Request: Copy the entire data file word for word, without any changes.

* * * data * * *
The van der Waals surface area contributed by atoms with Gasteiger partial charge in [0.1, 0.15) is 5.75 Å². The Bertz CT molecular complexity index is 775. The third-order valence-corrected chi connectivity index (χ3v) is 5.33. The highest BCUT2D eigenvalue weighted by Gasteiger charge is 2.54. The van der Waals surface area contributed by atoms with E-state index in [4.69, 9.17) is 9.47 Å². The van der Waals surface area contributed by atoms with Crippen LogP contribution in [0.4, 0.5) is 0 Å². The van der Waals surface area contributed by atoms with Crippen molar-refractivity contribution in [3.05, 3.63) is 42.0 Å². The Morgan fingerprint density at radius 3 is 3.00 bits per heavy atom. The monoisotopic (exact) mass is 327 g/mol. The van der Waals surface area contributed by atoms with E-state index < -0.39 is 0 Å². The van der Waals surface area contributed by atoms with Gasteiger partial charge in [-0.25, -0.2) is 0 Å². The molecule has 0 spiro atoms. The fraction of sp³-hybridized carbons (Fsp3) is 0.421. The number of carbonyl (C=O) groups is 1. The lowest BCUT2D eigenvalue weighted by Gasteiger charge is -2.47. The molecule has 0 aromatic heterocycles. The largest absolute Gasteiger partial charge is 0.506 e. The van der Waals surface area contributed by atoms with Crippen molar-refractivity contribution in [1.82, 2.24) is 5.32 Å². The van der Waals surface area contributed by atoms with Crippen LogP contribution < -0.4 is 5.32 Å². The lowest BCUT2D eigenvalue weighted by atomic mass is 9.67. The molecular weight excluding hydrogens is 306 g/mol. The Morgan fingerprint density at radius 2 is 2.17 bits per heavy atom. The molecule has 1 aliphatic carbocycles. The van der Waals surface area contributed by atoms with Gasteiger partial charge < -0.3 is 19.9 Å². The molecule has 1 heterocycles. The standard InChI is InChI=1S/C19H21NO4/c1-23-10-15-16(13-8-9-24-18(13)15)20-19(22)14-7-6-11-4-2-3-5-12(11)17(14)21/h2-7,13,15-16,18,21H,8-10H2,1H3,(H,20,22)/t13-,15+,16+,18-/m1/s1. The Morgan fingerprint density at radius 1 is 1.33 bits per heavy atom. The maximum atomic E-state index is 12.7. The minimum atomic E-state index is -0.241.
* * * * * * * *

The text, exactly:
The van der Waals surface area contributed by atoms with Gasteiger partial charge in [0.1, 0.15) is 5.75 Å². The Bertz CT molecular complexity index is 775. The third-order valence-corrected chi connectivity index (χ3v) is 5.33. The highest BCUT2D eigenvalue weighted by Gasteiger charge is 2.54. The van der Waals surface area contributed by atoms with E-state index in [4.69, 9.17) is 9.47 Å². The van der Waals surface area contributed by atoms with Crippen LogP contribution in [0.4, 0.5) is 0 Å². The van der Waals surface area contributed by atoms with Crippen molar-refractivity contribution in [3.05, 3.63) is 42.0 Å². The Morgan fingerprint density at radius 3 is 3.00 bits per heavy atom. The monoisotopic (exact) mass is 327 g/mol. The van der Waals surface area contributed by atoms with E-state index < -0.39 is 0 Å². The van der Waals surface area contributed by atoms with Gasteiger partial charge in [-0.25, -0.2) is 0 Å². The molecule has 0 spiro atoms. The fraction of sp³-hybridized carbons (Fsp3) is 0.421. The number of carbonyl (C=O) groups is 1. The lowest BCUT2D eigenvalue weighted by Gasteiger charge is -2.47. The molecule has 0 aromatic heterocycles. The largest absolute Gasteiger partial charge is 0.506 e. The van der Waals surface area contributed by atoms with Crippen molar-refractivity contribution in [1.82, 2.24) is 5.32 Å². The van der Waals surface area contributed by atoms with Crippen LogP contribution < -0.4 is 5.32 Å². The lowest BCUT2D eigenvalue weighted by atomic mass is 9.67. The molecular weight excluding hydrogens is 306 g/mol. The Morgan fingerprint density at radius 2 is 2.17 bits per heavy atom. The molecule has 1 aliphatic carbocycles. The van der Waals surface area contributed by atoms with Gasteiger partial charge < -0.3 is 19.9 Å². The molecule has 1 heterocycles. The standard InChI is InChI=1S/C19H21NO4/c1-23-10-15-16(13-8-9-24-18(13)15)20-19(22)14-7-6-11-4-2-3-5-12(11)17(14)21/h2-7,13,15-16,18,21H,8-10H2,1H3,(H,20,22)/t13-,15+,16+,18-/m1/s1. The Morgan fingerprint density at radius 1 is 1.33 bits per heavy atom. The maximum atomic E-state index is 12.7. The minimum atomic E-state index is -0.241.